And while he didn't advise a government official, CNN anchor Don Lemon revealed information not available to the public when he texted embattled Empire actor Jussie Smollett to tip him off about the Chicago Police Department’s wavering faith in his story about an assault. That’s from Smollett’s own sworn testimony.
When English philosopher Edmund Burke joked about the press being the Fourth Estate — in addition to the First, Second and Third (the clergy, nobility and commoners, respectively) — his point was that, despite their influence on each other, these “estates” — bastions of power — are supposed to be separate.
The Fourth Estate will always be an essential counterweight to government. But, since Donald Trump was elected in 2016, we’ve been so focused on stopping an executive branch from pressing the press to support an administration's agenda — either by belittling journalists or threatening to arrest them for doing their jobs — that we’ve ignored the ways that it affects and influences other Estates, and not necessarily through its reporting.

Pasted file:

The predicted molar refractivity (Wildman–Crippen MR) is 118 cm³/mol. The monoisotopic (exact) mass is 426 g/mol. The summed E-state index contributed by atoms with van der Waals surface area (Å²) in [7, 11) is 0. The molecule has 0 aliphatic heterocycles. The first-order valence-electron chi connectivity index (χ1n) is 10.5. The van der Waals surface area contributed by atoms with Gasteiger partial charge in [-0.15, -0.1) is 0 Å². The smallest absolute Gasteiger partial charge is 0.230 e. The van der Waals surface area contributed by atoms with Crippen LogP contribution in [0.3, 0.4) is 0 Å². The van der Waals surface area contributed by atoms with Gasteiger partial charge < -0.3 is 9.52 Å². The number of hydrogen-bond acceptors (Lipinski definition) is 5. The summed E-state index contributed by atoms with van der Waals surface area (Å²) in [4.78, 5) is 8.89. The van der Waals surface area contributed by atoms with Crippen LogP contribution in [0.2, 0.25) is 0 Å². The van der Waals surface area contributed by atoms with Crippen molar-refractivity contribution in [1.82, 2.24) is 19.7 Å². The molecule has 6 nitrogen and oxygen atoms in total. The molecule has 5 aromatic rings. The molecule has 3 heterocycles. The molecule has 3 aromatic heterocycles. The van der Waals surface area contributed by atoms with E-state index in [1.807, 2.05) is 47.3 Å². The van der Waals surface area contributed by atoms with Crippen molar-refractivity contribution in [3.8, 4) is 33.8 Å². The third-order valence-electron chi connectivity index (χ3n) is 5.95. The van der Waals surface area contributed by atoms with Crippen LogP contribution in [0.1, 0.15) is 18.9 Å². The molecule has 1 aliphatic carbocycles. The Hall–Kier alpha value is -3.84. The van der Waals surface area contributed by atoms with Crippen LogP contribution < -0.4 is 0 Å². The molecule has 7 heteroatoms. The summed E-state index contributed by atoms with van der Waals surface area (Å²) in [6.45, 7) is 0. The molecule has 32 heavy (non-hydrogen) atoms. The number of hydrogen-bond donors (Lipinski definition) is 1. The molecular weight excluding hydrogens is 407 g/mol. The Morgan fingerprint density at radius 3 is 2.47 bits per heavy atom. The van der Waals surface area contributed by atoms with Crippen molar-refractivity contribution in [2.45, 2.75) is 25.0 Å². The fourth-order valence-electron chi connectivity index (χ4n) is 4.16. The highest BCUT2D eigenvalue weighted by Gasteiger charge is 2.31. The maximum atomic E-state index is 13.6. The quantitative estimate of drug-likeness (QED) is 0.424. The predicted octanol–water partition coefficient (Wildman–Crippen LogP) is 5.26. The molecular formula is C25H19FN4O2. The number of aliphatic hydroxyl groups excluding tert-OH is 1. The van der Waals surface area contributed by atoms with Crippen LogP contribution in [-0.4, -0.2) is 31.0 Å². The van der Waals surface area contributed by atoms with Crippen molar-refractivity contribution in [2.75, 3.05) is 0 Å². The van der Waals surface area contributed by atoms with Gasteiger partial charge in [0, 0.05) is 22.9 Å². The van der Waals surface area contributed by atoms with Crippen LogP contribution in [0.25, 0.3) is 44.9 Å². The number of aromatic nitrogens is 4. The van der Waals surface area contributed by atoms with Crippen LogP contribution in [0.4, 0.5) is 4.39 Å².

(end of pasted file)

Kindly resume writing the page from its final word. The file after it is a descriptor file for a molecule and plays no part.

That is, we have news personalities-cum-reporters who are influencing government policy — and not telling us about it until it’s too late.
The United States has fostered an incredible closeness between the Second Estate — which in 2021 and 2022 would be political leaders — and the Fourth Estate. About a year ago, an Axios reporter had to be reassigned because she was dating one of President Biden’s press secretaries. Last year, James Bennet, the former editorial page editor of the New York Times and brother of Colorado Senator and 2020 Presidential candidate Michael Bennet, had to recuse himself publicly from the Gray Lady’s endorsement process. In 2013, the Washington Post reported at least eight marriages between Obama officials and established journalists.
To be clear, there aren’t any accusations that anyone just mentioned engaged in anything other than ethical behavior. But I, for one, don’t believe that James and Michael Bennet didn’t discuss Michael’s campaign. I don’t think the Axios reporter and her West Wing-employed boyfriend — or any journalists and their federally employed spouses, for that matter — didn’t share facts that the public will never know. Such is the nature of family and intimacy.
And as long as those conversations don’t affect the coverage of any news events, there’s nothing specifically, technically wrong with them. But that doesn’t mean that they aren’t damaging.
As these stories show, when we don’t know about these advisor roles, at least not until someone other than the journalist in question exposes them, it causes a further erosion of trust in news media.